Giles Smith’s Thursday Thoughts

With big games with contrasting results in different competitions recently behind his team, Giles Smith makes comparisons with the past as he gives his fan’s-eye view in this week’s column…

 

Alvaro, we share your pain. Indeed, I would imagine that all of us trudged away from the ground on Saturday night feeling a hamstring, metaphorically speaking. It was that kind of game, and that kind of result. At any rate, that was clearly the condition I was in, after the final whistle, making my slightly leggy way towards the Fulham Road up the path behind the East Stand. Nothing major – certainly nothing season-ending. But definitely a niggle that would need a little time.

Just to repeat, though – nothing major. There have been occasions (admittedly, none too many in recent years) when one has left the ground on a metaphorical stretcher and facing a long spell out. Indeed, I can remember departing the Luzhniki Stadium in Moscow after the Champions League final in 2008 and wondering (wrongly, as it happened) if I had just received a career-ender. And this most definitely wasn’t one of those.

A narrow defeat to what is arguably the strongest Manchester City side ever assembled, under the most accomplished manager that the club has ever appointed, would have had a bunch of consolations to offer in any circumstances. But if a bit of disappointment hung in the air along with the light rain on Saturday, then that was probably on account of what had happened the preceding Wednesday.

That performance in Madrid last week had flown a large and bright flag for what this current set of players is capable of, and one of its immediate by-products was to heighten a few expectations for the weekend. It felt somehow safe to assume that the first English side ever to beat Atletico on their own ground would be able to control pretty much anything the Premier League could send to Stamford Bridge. No surprise, then, really, if, going into Saturday with your cockles still warm from midweek, you were quietly (or possibly even loudly) thinking, ‘Wait until City get a load of this.’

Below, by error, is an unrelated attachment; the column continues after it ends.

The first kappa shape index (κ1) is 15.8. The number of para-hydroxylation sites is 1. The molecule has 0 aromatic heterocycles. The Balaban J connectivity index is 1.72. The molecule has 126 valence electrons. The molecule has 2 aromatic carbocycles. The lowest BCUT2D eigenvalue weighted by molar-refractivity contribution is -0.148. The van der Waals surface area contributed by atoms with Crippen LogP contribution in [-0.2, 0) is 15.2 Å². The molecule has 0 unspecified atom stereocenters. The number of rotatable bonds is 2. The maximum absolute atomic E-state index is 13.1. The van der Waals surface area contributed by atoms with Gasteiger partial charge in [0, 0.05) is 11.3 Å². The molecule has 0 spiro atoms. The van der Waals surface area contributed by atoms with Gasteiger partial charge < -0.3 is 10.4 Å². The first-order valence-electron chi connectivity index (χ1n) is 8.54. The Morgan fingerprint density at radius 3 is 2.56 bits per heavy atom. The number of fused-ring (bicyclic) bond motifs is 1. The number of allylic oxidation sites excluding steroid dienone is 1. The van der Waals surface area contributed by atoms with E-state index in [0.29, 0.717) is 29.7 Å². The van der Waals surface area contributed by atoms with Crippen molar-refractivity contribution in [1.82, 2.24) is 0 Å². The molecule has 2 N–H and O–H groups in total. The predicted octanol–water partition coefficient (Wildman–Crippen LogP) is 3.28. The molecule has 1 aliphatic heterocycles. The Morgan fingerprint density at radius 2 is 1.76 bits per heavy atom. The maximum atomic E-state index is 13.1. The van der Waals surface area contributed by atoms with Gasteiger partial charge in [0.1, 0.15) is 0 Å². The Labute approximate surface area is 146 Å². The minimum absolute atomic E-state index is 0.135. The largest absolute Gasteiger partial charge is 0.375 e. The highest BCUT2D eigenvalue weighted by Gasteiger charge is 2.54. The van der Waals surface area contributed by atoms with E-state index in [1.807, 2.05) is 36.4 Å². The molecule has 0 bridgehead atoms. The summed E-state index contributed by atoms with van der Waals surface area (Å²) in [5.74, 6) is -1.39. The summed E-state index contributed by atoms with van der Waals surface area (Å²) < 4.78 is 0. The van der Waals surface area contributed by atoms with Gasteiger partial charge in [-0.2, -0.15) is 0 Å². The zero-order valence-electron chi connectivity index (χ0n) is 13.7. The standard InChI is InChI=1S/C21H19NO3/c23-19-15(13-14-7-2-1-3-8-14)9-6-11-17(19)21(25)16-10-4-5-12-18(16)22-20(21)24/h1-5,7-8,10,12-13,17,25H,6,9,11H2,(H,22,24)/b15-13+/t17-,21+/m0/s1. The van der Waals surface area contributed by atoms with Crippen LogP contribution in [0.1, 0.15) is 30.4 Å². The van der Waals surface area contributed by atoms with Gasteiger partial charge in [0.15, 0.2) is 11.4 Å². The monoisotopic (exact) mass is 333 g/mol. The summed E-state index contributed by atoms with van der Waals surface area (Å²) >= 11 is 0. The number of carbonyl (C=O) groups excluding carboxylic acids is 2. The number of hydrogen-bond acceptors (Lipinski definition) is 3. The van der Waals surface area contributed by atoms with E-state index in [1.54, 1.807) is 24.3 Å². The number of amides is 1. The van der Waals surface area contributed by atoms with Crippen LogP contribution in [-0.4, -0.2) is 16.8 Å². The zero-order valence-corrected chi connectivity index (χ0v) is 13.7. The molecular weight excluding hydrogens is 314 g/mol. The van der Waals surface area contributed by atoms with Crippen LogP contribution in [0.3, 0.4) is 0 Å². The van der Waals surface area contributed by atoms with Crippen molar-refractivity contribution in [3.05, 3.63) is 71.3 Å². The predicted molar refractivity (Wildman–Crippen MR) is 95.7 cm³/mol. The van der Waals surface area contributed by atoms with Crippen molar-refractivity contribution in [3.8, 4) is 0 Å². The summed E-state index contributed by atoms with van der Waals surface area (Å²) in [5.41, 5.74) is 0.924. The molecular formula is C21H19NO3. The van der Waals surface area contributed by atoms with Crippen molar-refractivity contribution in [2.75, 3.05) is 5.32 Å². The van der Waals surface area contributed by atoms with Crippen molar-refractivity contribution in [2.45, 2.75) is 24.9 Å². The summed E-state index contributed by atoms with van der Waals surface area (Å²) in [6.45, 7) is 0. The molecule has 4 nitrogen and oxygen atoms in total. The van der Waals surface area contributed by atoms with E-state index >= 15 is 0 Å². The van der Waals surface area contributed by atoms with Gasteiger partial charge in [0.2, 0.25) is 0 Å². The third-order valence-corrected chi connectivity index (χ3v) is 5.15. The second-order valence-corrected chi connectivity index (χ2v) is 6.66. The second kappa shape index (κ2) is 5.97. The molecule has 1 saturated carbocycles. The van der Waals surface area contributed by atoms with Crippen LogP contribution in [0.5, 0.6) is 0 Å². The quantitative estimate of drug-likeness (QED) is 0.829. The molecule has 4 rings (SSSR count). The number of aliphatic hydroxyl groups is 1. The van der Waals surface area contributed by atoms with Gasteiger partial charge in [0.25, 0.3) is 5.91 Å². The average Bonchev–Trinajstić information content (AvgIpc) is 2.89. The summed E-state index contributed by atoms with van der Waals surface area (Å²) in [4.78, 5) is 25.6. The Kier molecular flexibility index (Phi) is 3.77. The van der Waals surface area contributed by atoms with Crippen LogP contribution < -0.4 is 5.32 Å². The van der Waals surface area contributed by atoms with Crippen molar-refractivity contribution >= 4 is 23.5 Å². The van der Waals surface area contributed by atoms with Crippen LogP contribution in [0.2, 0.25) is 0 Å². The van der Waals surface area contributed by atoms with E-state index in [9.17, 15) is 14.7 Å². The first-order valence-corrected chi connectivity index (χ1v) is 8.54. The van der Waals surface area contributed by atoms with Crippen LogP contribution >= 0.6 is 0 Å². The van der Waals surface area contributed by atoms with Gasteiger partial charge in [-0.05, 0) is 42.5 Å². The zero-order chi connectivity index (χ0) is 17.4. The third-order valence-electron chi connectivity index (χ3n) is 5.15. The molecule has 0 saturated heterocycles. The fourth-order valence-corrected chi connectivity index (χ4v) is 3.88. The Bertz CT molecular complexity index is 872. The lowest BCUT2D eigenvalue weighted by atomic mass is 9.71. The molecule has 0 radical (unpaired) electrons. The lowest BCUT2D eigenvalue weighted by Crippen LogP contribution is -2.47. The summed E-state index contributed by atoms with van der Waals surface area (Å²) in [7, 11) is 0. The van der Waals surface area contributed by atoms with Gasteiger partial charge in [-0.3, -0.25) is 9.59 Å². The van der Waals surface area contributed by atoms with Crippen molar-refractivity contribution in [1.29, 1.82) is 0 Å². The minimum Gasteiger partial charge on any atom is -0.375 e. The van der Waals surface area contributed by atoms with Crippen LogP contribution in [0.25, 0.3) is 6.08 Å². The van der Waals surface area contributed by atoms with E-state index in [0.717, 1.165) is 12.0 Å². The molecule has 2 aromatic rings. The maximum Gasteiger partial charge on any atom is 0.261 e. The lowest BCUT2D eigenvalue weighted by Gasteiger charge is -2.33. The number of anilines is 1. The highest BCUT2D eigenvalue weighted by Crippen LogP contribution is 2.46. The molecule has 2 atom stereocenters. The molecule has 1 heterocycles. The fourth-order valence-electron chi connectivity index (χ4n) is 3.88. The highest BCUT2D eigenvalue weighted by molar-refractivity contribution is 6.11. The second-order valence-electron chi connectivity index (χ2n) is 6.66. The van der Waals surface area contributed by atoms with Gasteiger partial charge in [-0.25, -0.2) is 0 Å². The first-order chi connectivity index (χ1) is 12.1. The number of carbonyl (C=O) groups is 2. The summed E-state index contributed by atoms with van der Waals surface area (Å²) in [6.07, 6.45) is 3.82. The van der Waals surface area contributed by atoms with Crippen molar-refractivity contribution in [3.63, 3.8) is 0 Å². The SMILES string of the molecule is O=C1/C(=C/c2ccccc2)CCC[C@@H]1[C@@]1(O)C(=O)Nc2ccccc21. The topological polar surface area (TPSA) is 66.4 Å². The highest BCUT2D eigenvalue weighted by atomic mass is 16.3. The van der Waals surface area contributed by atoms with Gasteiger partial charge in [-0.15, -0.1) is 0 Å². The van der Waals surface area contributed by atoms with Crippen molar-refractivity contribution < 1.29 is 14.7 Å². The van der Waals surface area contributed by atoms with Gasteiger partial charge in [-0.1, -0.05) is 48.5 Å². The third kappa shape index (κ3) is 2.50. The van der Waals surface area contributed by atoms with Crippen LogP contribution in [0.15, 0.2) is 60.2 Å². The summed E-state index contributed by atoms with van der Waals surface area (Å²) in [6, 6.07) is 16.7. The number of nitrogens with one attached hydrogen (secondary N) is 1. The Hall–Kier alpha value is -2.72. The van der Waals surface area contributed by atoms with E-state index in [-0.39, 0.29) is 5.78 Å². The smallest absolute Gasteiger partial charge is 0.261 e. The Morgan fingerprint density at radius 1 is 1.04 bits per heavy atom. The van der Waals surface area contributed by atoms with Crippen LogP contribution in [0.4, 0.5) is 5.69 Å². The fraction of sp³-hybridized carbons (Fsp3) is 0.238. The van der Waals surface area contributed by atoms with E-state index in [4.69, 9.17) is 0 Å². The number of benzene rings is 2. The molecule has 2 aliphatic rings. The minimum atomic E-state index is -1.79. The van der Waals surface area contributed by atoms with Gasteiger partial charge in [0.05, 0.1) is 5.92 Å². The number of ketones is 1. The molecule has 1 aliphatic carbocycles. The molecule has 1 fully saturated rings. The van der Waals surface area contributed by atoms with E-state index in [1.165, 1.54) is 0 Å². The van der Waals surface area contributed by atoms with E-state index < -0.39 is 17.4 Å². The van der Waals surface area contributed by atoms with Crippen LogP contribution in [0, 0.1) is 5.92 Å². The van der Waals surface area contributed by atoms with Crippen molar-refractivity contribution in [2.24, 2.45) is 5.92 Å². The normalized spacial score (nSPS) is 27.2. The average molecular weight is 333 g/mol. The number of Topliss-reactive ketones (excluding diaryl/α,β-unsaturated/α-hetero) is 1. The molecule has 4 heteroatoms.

Of course, looking at it more analytically from a proper distance, it was unreasonable to expect a repeat performance (and against a very different type of opposition) within hours. And on that topic, there may be a decent argument to be had about how these two games came to sit on top of one another the way that they did. Time certainly was when teams who had played away in Europe mid-week could rely on a Sunday kick-off rather than a Saturday one, and be guaranteed a little breathing space. But not this time, apparently.

However, let’s not get bogged down in a moan about fixture congestion. Fixture congestion is the very definition of a first-world problem. It’s like protesting that you’ve got too many cars to squeeze onto your drive. And given that it’s the direct consequence of qualifying for, and then remaining in, tournaments, it’s a complaint known only to the successful. Indeed, fixture congestion is God’s way of telling you that you’re doing something right. In that sense, it’s surprising that it has such a bad reputation.

Better, perhaps, to dwell on how good things were looking, even on Saturday, until Alvaro Morata left us. After that, in the face of City’s galvanised energy, it became a bit of a scramble – almost, at times, as if we had been reduced to 10 men. And even then there were a couple of chances to equalise.

Anyway, let’s put it all in perspective. This time last year we were seventh. We had lost to Liverpool at home and to Arsenal away, having drawn at Swansea – none of which felt like particularly fashionable things to do at the time, and which certainly didn’t feel like championship-winning things to do. We were also, incidentally, already out of the Champions League, courtesy of the fact that we hadn’t even qualified for it. But thereafter, as you probably won’t need reminding, we embarked on the most turbo-charged winning streak in the club’s history, all the way to Christmas and beyond, and, by May, were bathing in a shower of streamers at Stamford Bridge.

Or, if you really like your perspective raw, consider where we were two years ago – or, in other words, seven games into the 2015/16 season.  At that inglorious moment in our last title defence, we found ourselves in 14th place, which is somewhere you don’t want to go without a snorkel, and wedged uncomfortably (not to mention non-alphabetically) between Watford and West Bromwich Albion, with eight points, a goal difference of minus three and a slightly hot and embarrassed expression on our faces. I’d rather be where we are now.

One mentions all this simply with a view to making the very basic point that a league table is still an enormously fluid thing at the beginning of October, that, as with investments, teams can go up and down, and that things change - and very often, around these parts, for the better. Also, as Pat Nevin has already pointed out this week, the run of fixtures stretching ahead, and beginning with Crystal Palace away after the international break, has an encouraging look about it - or certainly for the kind of team that’s already shown itself capable of beating Atletico Madrid in Madrid. Okay, you wouldn’t go so far as to say that it’s one long ‘special offer’ aisle between here and Christmas, but one thing is true: the list doesn’t include City. By my estimation, we won’t face an English team as good as that again until next March, which is a long way off, and who knows what the table will look like then?